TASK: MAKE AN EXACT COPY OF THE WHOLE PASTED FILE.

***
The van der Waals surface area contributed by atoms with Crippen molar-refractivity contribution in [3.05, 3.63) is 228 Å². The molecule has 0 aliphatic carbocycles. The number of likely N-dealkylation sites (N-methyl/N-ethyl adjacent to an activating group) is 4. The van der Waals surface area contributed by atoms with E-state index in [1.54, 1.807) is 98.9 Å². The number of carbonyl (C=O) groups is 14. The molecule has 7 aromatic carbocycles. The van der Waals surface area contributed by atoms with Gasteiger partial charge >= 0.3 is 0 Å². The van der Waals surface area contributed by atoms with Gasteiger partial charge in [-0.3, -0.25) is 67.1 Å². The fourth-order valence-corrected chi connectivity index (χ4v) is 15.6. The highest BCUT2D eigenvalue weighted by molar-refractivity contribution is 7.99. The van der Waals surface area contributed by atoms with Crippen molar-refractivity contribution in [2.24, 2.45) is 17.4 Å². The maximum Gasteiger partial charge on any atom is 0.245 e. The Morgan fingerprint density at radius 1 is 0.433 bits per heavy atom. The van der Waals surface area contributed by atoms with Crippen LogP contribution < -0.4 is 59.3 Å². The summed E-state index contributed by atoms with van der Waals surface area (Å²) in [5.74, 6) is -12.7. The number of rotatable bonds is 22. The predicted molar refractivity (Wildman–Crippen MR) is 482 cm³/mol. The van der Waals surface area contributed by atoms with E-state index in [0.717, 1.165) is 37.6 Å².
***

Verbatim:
The van der Waals surface area contributed by atoms with Crippen molar-refractivity contribution in [3.05, 3.63) is 228 Å². The molecule has 0 aliphatic carbocycles. The number of likely N-dealkylation sites (N-methyl/N-ethyl adjacent to an activating group) is 4. The van der Waals surface area contributed by atoms with E-state index in [1.54, 1.807) is 98.9 Å². The number of carbonyl (C=O) groups is 14. The molecule has 7 aromatic carbocycles. The van der Waals surface area contributed by atoms with Gasteiger partial charge >= 0.3 is 0 Å². The van der Waals surface area contributed by atoms with Gasteiger partial charge in [-0.3, -0.25) is 67.1 Å². The fourth-order valence-corrected chi connectivity index (χ4v) is 15.6. The highest BCUT2D eigenvalue weighted by molar-refractivity contribution is 7.99. The van der Waals surface area contributed by atoms with Crippen molar-refractivity contribution in [2.24, 2.45) is 17.4 Å². The maximum Gasteiger partial charge on any atom is 0.245 e. The Morgan fingerprint density at radius 1 is 0.433 bits per heavy atom. The van der Waals surface area contributed by atoms with Crippen LogP contribution < -0.4 is 59.3 Å². The summed E-state index contributed by atoms with van der Waals surface area (Å²) in [5.74, 6) is -12.7. The number of rotatable bonds is 22. The predicted molar refractivity (Wildman–Crippen MR) is 482 cm³/mol. The van der Waals surface area contributed by atoms with E-state index in [0.717, 1.165) is 37.6 Å².